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Why We Do What We Do

October 30, 2014

These races we’ve run were not for glory,
No moral to this story, we run for peace of mind.
But the race we’re running now is never ending,
Space and time upending, there’s no finish line.
~Chris Smither

There hasn’t been a song of the day for a while. I’ve been hearing this on the radio recently. Probably because he’s got a gig coming up locally at Helsinki Hudson on November 14. Anyhow, it really speaks to me and I can’t get it out of my head.

Like the singer of the song, those who work in food aren’t in it for the money or the fame. Most chefs aren’t on television. Most don’t get out to the farmers market. Instead, they spend countless hours on their feet in cramped hot kitchens far removed from any face to face contact with those who are eating their food. Good chefs will put a ton of work into each and every dish. Much of their labor goes either unappreciated by both those who shovel food into their faces without taking time to taste what was so painstakingly crafted, or is slighted by those who are so fastidious as to find room for improvement in almost every detail.

But the world of people who care about good food goes beyond the cooks, farmers, and craftspeople. It includes importers, distributors, merchants, and yes, even writers.

Why am I rambling on about all this? Well, I’ve got a big idea that I want to share with you all.

There’s a difference between people who care about good food and those who help shape the culinary path of the region they serve. For lack of a better word, let’s call those people tastemakers.

From the beginning I was philosophically at odds with the food coverage in the Albany Times Union. The paper saw its mission as trying to be a reflection of its community rather than working to elevate the tastes of the region. And when I looked around, I was hard pressed to identify any individuals who were working towards that goal.

Why aren’t local restaurants better? Quite simply, because they don’t have to be. Many are doing just fine as they are. And those businesses that are making money are deaf to the argument that they should spend more on ingredients, or put more labor into their dishes. There’s no upside.

So that leaves me over here fomenting dissent and trying to get people to demand more. Lately it’s occurred to me that my approach offers a lot of stick, but very little carrot.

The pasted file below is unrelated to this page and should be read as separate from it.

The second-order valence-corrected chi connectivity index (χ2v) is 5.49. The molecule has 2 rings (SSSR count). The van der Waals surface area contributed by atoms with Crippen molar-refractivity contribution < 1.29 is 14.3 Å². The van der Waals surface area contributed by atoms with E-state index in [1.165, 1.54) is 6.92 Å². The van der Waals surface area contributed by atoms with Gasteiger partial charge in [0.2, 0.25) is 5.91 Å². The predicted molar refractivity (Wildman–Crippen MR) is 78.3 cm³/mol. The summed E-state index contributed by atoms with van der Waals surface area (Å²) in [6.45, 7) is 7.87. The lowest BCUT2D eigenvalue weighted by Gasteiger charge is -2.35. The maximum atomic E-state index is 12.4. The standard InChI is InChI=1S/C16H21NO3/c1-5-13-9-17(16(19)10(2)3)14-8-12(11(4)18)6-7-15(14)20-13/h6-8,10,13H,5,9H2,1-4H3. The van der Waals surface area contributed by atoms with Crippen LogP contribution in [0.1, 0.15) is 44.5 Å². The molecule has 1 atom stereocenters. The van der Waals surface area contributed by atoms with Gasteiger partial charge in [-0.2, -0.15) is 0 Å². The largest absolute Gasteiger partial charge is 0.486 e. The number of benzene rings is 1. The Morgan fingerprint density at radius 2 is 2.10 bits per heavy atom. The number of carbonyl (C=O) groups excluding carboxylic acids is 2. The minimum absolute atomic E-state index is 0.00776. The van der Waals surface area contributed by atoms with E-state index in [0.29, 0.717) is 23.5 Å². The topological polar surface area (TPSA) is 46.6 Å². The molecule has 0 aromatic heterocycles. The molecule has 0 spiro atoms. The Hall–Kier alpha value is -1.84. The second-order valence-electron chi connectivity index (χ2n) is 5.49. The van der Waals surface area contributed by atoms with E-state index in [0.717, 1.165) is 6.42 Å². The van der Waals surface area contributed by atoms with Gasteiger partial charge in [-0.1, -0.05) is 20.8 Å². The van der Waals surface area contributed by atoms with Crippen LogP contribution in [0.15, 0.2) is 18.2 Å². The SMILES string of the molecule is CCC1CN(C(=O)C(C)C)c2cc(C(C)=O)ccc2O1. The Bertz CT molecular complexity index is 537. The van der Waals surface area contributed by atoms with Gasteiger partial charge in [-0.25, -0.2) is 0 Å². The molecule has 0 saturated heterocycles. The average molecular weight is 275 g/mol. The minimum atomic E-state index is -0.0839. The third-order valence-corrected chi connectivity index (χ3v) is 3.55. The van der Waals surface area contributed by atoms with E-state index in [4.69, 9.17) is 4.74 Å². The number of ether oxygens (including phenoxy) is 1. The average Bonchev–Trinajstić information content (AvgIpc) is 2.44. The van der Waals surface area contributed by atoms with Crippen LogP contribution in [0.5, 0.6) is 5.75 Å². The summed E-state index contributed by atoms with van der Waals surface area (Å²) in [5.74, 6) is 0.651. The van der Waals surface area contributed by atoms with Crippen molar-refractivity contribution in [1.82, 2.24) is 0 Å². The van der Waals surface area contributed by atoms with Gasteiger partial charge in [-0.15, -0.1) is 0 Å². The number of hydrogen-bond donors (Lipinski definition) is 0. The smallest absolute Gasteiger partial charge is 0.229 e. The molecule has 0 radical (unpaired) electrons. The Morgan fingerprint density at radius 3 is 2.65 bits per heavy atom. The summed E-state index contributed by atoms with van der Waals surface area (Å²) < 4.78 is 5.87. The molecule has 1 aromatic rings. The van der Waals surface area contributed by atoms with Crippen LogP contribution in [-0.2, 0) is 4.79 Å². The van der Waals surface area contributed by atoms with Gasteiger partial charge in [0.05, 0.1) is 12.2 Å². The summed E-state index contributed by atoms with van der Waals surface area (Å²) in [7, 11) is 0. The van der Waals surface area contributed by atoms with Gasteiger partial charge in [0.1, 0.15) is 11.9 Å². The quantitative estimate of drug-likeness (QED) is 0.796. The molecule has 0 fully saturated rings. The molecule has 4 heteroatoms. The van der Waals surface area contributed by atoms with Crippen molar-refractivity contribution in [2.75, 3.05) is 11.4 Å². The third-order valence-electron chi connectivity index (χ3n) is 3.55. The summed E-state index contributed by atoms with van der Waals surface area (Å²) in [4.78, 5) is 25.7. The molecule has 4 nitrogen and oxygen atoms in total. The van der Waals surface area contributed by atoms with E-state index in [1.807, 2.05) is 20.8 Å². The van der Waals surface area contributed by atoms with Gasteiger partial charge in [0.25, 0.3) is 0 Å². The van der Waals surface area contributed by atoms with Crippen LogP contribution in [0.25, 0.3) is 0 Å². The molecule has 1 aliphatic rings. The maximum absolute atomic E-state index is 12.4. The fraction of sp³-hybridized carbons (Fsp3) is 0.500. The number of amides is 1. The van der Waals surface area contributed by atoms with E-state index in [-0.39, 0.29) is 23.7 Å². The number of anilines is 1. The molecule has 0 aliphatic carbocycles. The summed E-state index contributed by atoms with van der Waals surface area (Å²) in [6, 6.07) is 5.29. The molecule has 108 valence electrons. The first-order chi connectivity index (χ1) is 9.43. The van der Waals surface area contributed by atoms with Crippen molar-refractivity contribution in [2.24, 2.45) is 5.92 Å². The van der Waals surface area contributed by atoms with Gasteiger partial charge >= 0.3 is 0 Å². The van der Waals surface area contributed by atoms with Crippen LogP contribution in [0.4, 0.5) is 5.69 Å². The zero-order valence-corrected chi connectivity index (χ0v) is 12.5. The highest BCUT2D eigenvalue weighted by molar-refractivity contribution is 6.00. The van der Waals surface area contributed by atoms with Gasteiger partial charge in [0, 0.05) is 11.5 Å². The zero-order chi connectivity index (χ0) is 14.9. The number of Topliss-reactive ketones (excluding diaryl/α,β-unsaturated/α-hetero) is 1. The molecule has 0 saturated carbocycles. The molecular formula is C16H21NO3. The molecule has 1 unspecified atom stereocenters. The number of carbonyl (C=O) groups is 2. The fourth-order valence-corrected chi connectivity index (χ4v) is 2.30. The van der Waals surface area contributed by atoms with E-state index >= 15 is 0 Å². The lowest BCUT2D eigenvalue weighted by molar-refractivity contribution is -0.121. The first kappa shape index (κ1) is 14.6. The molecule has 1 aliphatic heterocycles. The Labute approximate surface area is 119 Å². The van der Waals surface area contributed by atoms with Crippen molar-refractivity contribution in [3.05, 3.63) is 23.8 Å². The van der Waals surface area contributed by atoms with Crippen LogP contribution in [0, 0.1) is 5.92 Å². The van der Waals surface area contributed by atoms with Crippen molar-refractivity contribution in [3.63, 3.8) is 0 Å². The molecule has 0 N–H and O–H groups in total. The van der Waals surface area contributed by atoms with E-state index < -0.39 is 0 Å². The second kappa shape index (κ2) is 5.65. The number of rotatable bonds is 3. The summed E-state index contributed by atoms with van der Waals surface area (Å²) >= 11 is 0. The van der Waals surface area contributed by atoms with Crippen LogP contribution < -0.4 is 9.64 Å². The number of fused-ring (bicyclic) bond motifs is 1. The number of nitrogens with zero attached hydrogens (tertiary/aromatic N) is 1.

There is a lot of risk and not much reward for local tastemakers. For those putting in the extra effort. For those who are pushing boundaries. Well, I’m hoping to change that in my own fussy little way with the… [drumroll please]

FLB Tastemaker of the Month

The one thing I have to offer are the eyeballs of the thousands of readers who come to the blog every month. And I’m prepared to put a picture of every regional superstar on the top right corner of every single page for the length of a month. Of course, there will also be a corresponding story as to why this person was chosen.

There will certainly be nominations. You are always welcome to weigh in with your thoughts. But the FLB isn’t a democracy. Ultimately, I’ll be making the call every month about who gets featured. Which isn’t to say that reader comments won’t be carefully considered in the determination. I care a lot about what you say, and reader input totally changed the course of Saturday’s Tour de Donut.

Nominations for December will be held during the first two weeks of November.

In the meantime, if you want to learn more about one chef who is going above and beyond, I invite you to check out the new blog from chef Dominic Colose. It was the mystery link of the day for this week’s Ask the Profussor. But I wanted to share it again out in the open.

Chef Dominic, in his third post, addressed a major pet peeve of mine when it comes to the menus of the region. There is so much Thai curry in non-Thai restaurants it could make your head spin. He entreats other chefs in the area to knock it off,

There’s so much more to these complex cooking styles than ginger, soy, scallion, wasabi, hoisin, curry powder, and a few chilis. Opening a can of coconut milk and curry paste does not qualify any of us to sell Thai anything. Sure it tastes pretty good, but let’s keep it at home.

But then this seasoned chef takes it a step further. Instead of just explaining what he won’t do, Colose goes on to describe his new focus. “I will work on improving my strong suit rather than wasting my time goofing around with half-assed Asian dishes that deserve more respect.”

And if that strong suit looks anything like the current menu he’s put together for fall, we’re all going to be in luck.

2 Comments leave one →
  1. October 30, 2014 10:06 am

    Thank you for the mention, Daniel. I think our area is at a culinary crossroad and this is the time to really focus. We have more talented young cooks now than ever before and they would benefit from solid leadership to bring us to a higher level. My advice to young cooks is to find your place, and stick to it. Perfect your individual style as it will set you apart from the mediocre.

  2. October 30, 2014 10:28 pm

    Chef Colose is selling sweetbreads, his blog says, which he couldn’t move a few years back. That is very good news. I haven’t been to the Wine Bar since he reassumed the helm and am looking forward to it. Also to trying Chef Brady Duhane’s Kung Pao sweetbreads at 15 Church. Yes, that’s the kind of crossover cuisine you’re complaining about but hey, sweetbreads.

    P.S. Fish sauce is immune from the crossover complaint. There’s nothing that won’t go better with a splash of Red Boat. Except coffee, maybe.

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